An appreciation of the needs of Australia’s aging population, and spending on aged care have been central to the 2018 Federal budget, with older Australians set to benefit from a raft of new measures. The overall spend for aged care has increased considerably, rising from $18 billion a year to now sit at $23 billion over four years. The aim of this spending plan is to help older Australians be healthier and live longer, remain independent and connected to their communities, boost living standards and expand retirement income options, giving retirees confidence in their financial security.
What the budget will provide for the aged care sector
- 14,000 home-care places, allowing people to stay in their own homes longer. These home care packages will be delivered in the home by providing services such as cleaning, shopping, personal care, showering, dressing and visits from respite carers. This funding boost means close to 74,000 people will be able to access home care packages by mid-2022. This will reduce the pressure on aged care places and the cost to older Australians of accessing residential care, and support the choice of older people wishing to stay at home for longer.
- The establishment of an Aged Care Quality and Safety Commission to safeguard the rights of the elderly and protect people from abuse.
- Improved mental health services for people in residential aged care. This measure targets the widespread shortage of mental health services in aged care facilities, with treatment becoming available for residents with psychiatric disorders. This service will be delivered by a range of mental health professionals, including psychologists, social workers, occupational therapists, counsellors and mental health nurses, and will include group sessions as well as individual therapies.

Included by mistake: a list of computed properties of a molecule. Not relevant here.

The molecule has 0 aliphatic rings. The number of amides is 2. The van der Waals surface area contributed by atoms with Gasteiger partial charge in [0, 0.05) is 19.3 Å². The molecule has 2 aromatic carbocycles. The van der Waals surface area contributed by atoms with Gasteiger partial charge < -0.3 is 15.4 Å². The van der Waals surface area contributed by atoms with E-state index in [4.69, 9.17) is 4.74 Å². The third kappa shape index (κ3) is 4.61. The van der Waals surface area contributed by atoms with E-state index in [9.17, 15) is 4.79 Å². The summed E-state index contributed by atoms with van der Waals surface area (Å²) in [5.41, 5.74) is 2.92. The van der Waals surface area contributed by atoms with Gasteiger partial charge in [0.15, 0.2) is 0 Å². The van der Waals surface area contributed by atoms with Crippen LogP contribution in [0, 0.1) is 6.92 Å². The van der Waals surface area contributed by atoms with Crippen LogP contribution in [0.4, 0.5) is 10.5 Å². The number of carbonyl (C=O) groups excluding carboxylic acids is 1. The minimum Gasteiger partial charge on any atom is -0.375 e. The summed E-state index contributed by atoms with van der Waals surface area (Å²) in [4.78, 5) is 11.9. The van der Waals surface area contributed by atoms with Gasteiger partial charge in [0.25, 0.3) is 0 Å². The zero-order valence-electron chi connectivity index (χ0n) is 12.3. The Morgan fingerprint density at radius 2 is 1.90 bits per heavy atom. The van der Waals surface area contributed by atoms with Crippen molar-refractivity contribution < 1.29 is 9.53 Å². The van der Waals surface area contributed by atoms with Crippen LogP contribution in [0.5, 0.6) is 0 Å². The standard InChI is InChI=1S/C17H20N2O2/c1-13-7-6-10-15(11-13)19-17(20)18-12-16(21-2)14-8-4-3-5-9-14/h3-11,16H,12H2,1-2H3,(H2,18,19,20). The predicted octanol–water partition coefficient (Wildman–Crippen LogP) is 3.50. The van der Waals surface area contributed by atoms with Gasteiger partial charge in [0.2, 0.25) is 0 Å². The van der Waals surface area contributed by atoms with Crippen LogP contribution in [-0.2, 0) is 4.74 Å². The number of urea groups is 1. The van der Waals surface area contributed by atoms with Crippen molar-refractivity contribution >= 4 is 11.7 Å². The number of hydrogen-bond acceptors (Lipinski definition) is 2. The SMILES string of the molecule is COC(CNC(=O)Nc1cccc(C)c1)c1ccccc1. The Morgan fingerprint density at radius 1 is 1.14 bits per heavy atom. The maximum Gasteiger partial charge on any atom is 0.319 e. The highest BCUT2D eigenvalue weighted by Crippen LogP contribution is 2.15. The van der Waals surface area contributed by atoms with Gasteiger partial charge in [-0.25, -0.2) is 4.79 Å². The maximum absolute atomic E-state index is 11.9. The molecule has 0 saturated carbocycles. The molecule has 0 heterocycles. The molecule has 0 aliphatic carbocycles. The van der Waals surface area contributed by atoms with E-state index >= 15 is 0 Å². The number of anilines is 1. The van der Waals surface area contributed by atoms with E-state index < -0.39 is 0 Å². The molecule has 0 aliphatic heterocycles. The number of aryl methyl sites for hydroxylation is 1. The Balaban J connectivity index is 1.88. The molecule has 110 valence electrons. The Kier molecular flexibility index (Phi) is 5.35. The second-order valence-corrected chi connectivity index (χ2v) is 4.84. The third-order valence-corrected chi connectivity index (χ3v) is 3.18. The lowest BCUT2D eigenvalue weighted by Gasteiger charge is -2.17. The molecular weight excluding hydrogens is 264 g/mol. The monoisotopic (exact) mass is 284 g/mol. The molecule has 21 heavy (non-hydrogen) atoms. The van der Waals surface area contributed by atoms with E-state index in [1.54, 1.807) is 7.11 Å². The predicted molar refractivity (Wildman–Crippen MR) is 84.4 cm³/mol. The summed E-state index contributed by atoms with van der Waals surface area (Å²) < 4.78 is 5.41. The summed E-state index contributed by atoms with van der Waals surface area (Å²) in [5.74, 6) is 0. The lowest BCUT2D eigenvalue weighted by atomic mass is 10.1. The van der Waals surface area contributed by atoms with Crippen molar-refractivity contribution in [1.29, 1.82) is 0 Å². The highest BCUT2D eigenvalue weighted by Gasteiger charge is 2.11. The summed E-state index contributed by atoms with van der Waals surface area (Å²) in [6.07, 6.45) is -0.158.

- Improved access to aged care facilities for Aboriginal and Torres Strait Islander people in remote communities.
- Expansion of the pension work-bonus scheme, which will allow people to earn an extra $50 per fortnight without reducing their pension.
- An extra 13,500 residential places will be made available for those who are no longer able to stay at home.
- Easier access to the My Aged Care website. The website will be streamlined to help people understand the system better, and to encourage people to start planning for their older years sooner by providing access to a wealth of useful resources. It includes online checks for people aged 45 and 65 to help them gauge their health, finances and skills so that they can better prepare for retirement.
- Physical activity programs aimed at keeping older people on the sporting fields, with $23 million provided to local sporting clubs to facilitate these programs.
- Wage subsidies for employers who hire people aged 50 and over. This measure encourages people to keep working for longer in order to lay the foundation for a secure retirement. Training of up to $2,000 can also be provided for mature workers.
- An increase in palliative care in nursing homes, with $33 million to be spent addressing chronic shortages.
- Building and maintenance work for aged care providers in regional, rural and remote areas to upgrade urgently needed facilities.
- Funding to aged care providers to implement new quality standards over the next two years.
These budget measures are vitally needed, as it is projected that more than 1.4 million Australians will be aged over 85 by 2046 (a big jump from the current level of half a million Australians aged over 85). Australia has an aging population and aged care in Australia is currently at a tipping point, with demand expected to increase for both residential care and home care packages in the future. While there is plenty more to be done, the 2018 budget has made a start in increasing choice, levels of care and facilities for older Australians – and that’s good news for all of us.